Category Archives: Equestrian Land Conservation

The Four Seasons of Cold Moon Farm

This past September marked my first full year here at the farm, and overall Mother Nature was kind to me in my rookie year (thank Gaia!).  Each season brings its unique positives and challenges to horse keeping. I have worked on farms for decades but it is certainly a different experience when you are the one making the decisions and doing most of the work.  Now that I have had a full year under my belt here, it is time to pause and reflect on what I have learned so far.

Winter is here in New England.  A few days ago, the farm was buried under 10” of heavy new snow, and now we have huge plow piles, tunnels to gates and waters and temporarily shorted out electrical fencing.  Last winter was relatively mild, which was much appreciated as my learning curve with the new property was fairly steep.  This winter already seems as though it will be more intense; we have had more snow, more ice and more crazy temperature swings before the end of December than I think we went through all season last year.horsesfed

Winter is certainly a challenging time for horse keeping.  All tasks are made harder due to the cold, the snow, the frozen patches…if you have dealt with it, you know.  If, after doing all the work to take care of your horses, you still have the energy to ride, it is still freezing most days, and I personally dislike having to wear layers and fat gloves and heavy boots.  But here is the thing–in New England, our ecosystems NEED winter.  The snow allows underground aquifers to recharge, deciduous trees, grasses and shrubs rest, and we all have a respite from most of the creepy crawlies that plague our horses the rest of the year.  Days are short, temps are low and the footing is questionable, which means that serious training can really only occur if your horse is stabled at an indoor.  One lesson I have learned from the distance riding community is that a little rest for your horse is almost never a bad thing.  No athlete can maintain peak performance year round.  Here in the snowy north, winter is the best time to allow your equine athlete the opportunity to rest and recharge.  After all, nature is doing it, right?

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Winter can also be a time of astounding beauty.  As much as I curse the mounds of snow after a storm, there is something utterly peaceful about being outside with the clean landscape, tree boughs heavy with accumulation, and horses happily rolling, leaping and playing, whiskers and eyelashes frosted. It doesn’t seem to bother them anywhere near as much as it bothers me!  With most riders spending less time in the saddle, winter is also a perfect time to thoughtfully make plans and set goals for the upcoming season.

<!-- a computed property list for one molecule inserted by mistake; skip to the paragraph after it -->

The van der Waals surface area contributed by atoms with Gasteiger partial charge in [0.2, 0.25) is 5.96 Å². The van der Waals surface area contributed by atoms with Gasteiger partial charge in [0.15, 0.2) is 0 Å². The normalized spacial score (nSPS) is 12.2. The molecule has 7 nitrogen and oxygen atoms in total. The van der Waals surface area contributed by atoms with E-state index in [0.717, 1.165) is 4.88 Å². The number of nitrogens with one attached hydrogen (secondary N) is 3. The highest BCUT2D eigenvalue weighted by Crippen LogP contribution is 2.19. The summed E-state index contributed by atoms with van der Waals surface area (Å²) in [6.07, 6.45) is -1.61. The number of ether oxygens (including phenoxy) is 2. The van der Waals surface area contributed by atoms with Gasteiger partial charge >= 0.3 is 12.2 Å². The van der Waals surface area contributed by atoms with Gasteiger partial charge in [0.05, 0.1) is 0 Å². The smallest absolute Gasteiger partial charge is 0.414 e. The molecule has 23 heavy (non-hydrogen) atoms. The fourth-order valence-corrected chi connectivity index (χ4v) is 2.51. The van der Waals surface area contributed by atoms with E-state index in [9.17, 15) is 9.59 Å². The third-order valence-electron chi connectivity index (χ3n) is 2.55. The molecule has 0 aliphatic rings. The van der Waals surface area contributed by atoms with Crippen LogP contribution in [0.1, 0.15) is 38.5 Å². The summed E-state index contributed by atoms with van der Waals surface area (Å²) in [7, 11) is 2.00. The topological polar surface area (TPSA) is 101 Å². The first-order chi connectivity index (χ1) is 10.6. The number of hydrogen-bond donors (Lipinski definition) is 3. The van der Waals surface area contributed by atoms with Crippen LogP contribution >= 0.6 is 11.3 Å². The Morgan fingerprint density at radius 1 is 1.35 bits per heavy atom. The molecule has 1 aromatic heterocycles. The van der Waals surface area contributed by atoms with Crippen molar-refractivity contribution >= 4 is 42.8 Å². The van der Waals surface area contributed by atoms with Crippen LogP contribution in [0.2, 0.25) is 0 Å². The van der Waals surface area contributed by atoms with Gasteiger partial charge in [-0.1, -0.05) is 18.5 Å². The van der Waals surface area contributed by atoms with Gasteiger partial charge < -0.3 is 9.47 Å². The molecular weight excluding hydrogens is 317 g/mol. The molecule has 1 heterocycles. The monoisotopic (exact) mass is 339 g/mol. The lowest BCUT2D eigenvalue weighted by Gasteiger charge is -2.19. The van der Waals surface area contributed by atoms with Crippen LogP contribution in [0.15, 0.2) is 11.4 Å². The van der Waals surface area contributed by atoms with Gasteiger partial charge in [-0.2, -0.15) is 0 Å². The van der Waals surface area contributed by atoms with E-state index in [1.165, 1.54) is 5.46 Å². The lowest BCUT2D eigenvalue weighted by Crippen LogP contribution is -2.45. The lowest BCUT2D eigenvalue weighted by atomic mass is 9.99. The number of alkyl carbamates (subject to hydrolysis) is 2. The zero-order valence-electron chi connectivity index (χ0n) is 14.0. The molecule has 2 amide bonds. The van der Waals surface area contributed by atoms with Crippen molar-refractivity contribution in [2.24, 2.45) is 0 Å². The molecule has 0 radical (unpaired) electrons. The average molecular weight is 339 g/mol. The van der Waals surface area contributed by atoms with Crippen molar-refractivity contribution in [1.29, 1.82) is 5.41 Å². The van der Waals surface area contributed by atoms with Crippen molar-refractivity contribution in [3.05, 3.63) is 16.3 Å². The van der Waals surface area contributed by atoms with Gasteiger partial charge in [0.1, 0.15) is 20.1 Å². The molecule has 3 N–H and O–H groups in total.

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A February sunset (2016).

In spite of my efforts to maintain a positive outlook towards the season, winter nearly always outstays its welcome, as far as I am concerned.  I eagerly look forward to any early signs of spring, especially as the days lengthen and winter’s piles lose their resiliency to the strength of a sun which rises ever higher in the sky.  I love the smell of the damp earth as it emerges from beneath the snow’s protective blanket and the sun begins to awaken all of the sleeping entities lying beneath the topsoil.  Seeds sprout, the grass becomes brighter and tree leaves begin to unfurl with reckless abandon.

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Getting legged up April 2016.

Spring means that we can finally give the paddock a good cleaning, knock the cobwebs down from the corners of the barn, and begin to launder blankets and stow the shovels and scrapers.  We trade snow suits for being covered with the shedding hair of our equine friends.  Spring is the time to put all of the plans which we schemed during winter’s lull into action, the time to start to condition our mounts and prepare them for the upcoming active season.